Selecting Landscape Plants: Shade Trees
- Maximum height
- Relative growth rate
- Freedom from insect pests
- Freedom from disease problems
- Resistance to storm damage
- Will grow on poorly drained soil
- Will grow in hot, dry areas
- Easy to transplant
- Withstands city conditions
As its name implies, the Norway maple is a native of Europe, but it has been widely planted over the eastern United States. Most of the varieties of maple with unusual shape or foliage color have been derived from this species. They include such popular varieties as 'Schwedler,' which has purple leaves in early spring that change to dark green color; 'Crimson King,' with purple leaves that retain their color all summer; 'Columnare,' only one of several varieties with a narrow columnar habit of growth; 'Globosum,' a low-growing, round-headed tree that can be grown under utility wires; and 'Summershade,' a rapid-growing, heat-resistant variety with an upright growing habit. Many other varieties of Norway maple have been selected and named. Because a name does not appear in Table 1 does not mean that it is not as good as the ones listed. Ask nursery personnel for advice on the varieties not listed.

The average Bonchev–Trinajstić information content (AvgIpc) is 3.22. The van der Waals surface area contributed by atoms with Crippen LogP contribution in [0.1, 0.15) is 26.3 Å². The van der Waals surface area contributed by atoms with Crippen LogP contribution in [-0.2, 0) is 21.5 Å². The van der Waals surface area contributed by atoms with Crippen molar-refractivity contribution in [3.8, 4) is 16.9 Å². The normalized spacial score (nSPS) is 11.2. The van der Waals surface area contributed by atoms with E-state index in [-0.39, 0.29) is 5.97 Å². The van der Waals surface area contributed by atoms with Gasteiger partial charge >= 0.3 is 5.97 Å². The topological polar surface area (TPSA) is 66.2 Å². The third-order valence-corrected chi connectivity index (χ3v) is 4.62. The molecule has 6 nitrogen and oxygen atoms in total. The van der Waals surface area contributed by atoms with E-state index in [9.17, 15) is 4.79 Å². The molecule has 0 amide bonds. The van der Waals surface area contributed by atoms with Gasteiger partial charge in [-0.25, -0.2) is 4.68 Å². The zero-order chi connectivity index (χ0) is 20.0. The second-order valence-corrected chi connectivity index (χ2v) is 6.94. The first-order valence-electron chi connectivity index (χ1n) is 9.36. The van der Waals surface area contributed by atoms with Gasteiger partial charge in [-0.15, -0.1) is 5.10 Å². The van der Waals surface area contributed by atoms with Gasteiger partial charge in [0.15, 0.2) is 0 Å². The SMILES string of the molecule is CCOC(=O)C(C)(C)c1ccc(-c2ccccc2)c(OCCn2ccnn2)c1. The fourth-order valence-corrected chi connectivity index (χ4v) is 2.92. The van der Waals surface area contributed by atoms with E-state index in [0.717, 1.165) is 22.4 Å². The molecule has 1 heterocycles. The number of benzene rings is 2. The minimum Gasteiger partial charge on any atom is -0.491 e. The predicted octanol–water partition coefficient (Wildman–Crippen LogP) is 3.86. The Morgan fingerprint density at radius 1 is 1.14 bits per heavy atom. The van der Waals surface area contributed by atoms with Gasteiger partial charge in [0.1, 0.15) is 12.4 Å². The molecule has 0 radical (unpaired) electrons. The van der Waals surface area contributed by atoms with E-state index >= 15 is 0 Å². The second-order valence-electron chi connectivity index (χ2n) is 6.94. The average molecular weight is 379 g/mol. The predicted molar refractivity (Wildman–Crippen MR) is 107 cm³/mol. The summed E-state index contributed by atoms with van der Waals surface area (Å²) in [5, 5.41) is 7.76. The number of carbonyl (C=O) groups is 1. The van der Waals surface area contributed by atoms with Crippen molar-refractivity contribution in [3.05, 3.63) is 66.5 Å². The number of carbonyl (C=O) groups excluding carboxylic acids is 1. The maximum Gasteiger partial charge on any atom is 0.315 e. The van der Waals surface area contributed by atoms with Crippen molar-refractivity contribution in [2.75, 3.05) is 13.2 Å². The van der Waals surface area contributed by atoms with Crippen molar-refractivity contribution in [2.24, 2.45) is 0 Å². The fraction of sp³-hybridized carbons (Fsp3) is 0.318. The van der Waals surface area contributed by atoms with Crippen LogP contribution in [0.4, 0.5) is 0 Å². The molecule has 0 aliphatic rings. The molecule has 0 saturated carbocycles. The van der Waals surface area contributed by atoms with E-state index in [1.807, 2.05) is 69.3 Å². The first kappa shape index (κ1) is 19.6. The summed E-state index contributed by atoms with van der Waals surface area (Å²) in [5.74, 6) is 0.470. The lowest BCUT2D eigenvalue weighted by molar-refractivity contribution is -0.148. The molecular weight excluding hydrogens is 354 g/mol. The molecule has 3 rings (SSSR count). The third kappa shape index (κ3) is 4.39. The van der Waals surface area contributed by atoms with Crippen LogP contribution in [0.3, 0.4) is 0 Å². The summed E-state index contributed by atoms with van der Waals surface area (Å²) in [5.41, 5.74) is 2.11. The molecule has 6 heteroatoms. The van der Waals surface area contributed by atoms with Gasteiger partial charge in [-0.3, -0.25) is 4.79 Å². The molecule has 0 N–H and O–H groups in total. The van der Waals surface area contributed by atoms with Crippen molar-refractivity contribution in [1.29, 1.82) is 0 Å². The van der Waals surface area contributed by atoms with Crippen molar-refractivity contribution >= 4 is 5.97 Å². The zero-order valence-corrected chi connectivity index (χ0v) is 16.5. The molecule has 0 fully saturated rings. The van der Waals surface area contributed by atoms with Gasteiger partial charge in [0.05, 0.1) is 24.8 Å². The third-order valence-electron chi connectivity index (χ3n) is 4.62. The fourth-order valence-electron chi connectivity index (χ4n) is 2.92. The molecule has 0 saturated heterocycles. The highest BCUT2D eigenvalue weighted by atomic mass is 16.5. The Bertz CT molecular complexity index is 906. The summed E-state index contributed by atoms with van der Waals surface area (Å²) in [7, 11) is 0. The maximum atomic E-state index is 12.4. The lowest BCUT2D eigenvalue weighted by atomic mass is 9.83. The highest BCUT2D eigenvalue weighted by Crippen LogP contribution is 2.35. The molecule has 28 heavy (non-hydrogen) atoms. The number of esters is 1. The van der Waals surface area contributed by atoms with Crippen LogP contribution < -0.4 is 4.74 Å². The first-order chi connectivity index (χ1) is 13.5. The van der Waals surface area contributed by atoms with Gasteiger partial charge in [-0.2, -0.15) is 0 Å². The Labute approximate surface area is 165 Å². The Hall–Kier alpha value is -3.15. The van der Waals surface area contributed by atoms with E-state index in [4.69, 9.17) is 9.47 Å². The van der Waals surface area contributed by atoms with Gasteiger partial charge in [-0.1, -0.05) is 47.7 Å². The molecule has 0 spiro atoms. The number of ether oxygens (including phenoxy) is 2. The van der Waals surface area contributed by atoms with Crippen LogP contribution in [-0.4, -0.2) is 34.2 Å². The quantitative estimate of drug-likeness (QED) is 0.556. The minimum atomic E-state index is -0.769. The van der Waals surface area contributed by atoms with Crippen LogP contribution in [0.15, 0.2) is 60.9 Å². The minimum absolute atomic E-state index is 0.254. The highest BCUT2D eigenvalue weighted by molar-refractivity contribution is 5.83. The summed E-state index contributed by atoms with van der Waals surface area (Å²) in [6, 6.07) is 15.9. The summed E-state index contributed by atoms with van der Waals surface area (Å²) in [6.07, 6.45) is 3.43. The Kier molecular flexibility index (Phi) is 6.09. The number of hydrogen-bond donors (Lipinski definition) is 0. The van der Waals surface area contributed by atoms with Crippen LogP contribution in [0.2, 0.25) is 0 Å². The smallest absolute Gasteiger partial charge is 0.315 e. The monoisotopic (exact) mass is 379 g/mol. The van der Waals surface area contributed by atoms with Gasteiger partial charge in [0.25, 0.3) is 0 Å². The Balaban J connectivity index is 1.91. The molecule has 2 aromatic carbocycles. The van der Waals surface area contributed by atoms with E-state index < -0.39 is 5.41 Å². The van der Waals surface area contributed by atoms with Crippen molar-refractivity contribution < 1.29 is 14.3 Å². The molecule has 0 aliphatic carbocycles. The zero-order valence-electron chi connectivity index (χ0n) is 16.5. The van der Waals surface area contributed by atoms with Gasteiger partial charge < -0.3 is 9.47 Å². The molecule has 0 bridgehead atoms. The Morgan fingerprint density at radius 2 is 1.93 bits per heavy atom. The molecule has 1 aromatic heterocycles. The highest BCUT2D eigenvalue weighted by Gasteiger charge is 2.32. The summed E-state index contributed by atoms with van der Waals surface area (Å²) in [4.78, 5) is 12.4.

The dense shade and shallow root system make it almost impossible to grow anything under a Norway maple. Its yellow flowers in early spring are interesting but not especially ornamental. It certainly has merit for planting in areas where you don't care if you can grow anything in its shade or not.